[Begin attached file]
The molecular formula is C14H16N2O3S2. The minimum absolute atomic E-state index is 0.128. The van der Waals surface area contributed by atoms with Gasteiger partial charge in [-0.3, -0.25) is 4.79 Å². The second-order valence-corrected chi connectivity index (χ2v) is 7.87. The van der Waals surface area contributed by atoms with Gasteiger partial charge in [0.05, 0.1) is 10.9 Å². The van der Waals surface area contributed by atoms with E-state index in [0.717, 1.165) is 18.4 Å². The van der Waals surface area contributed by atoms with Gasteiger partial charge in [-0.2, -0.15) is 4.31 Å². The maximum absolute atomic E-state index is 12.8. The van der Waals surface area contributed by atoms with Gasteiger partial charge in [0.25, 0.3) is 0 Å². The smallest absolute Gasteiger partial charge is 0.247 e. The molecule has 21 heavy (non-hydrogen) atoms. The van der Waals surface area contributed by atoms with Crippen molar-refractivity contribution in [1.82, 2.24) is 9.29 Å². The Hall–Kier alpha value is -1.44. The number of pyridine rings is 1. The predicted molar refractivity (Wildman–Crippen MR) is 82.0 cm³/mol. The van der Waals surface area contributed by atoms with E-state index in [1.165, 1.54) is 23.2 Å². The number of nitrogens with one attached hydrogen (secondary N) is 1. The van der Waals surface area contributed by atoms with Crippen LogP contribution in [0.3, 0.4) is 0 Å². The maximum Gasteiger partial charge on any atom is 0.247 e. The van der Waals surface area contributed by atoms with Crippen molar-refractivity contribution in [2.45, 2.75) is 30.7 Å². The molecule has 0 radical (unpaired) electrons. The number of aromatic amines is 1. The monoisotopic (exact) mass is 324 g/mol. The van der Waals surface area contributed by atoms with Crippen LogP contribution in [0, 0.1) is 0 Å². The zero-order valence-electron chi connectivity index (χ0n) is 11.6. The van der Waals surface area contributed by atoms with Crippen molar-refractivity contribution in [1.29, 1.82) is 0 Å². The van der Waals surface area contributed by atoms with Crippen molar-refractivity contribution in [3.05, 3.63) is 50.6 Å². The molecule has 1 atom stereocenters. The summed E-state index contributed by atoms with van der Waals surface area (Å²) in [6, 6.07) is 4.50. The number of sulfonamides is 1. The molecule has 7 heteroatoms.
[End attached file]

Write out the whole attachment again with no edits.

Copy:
The molecular formula is C14H16N2O3S2. The minimum absolute atomic E-state index is 0.128. The van der Waals surface area contributed by atoms with Gasteiger partial charge in [-0.3, -0.25) is 4.79 Å². The second-order valence-corrected chi connectivity index (χ2v) is 7.87. The van der Waals surface area contributed by atoms with Gasteiger partial charge in [0.05, 0.1) is 10.9 Å². The van der Waals surface area contributed by atoms with E-state index in [0.717, 1.165) is 18.4 Å². The van der Waals surface area contributed by atoms with Gasteiger partial charge in [-0.2, -0.15) is 4.31 Å². The maximum absolute atomic E-state index is 12.8. The van der Waals surface area contributed by atoms with Gasteiger partial charge in [0.25, 0.3) is 0 Å². The smallest absolute Gasteiger partial charge is 0.247 e. The molecule has 21 heavy (non-hydrogen) atoms. The van der Waals surface area contributed by atoms with Crippen molar-refractivity contribution in [1.82, 2.24) is 9.29 Å². The Hall–Kier alpha value is -1.44. The number of pyridine rings is 1. The predicted molar refractivity (Wildman–Crippen MR) is 82.0 cm³/mol. The van der Waals surface area contributed by atoms with E-state index in [1.165, 1.54) is 23.2 Å². The number of nitrogens with one attached hydrogen (secondary N) is 1. The van der Waals surface area contributed by atoms with Crippen LogP contribution in [0.3, 0.4) is 0 Å². The maximum Gasteiger partial charge on any atom is 0.247 e. The van der Waals surface area contributed by atoms with Crippen molar-refractivity contribution in [2.45, 2.75) is 30.7 Å². The molecule has 0 radical (unpaired) electrons. The number of aromatic amines is 1. The monoisotopic (exact) mass is 324 g/mol. The van der Waals surface area contributed by atoms with Crippen LogP contribution in [0, 0.1) is 0 Å². The zero-order valence-electron chi connectivity index (χ0n) is 11.6. The van der Waals surface area contributed by atoms with Crippen molar-refractivity contribution in [1.29, 1.82) is 0 Å². The van der Waals surface area contributed by atoms with Crippen molar-refractivity contribution in [3.05, 3.63) is 50.6 Å². The molecule has 1 atom stereocenters. The summed E-state index contributed by atoms with van der Waals surface area (Å²) in [6, 6.07) is 4.50. The number of sulfonamides is 1. The molecule has 7 heteroatoms.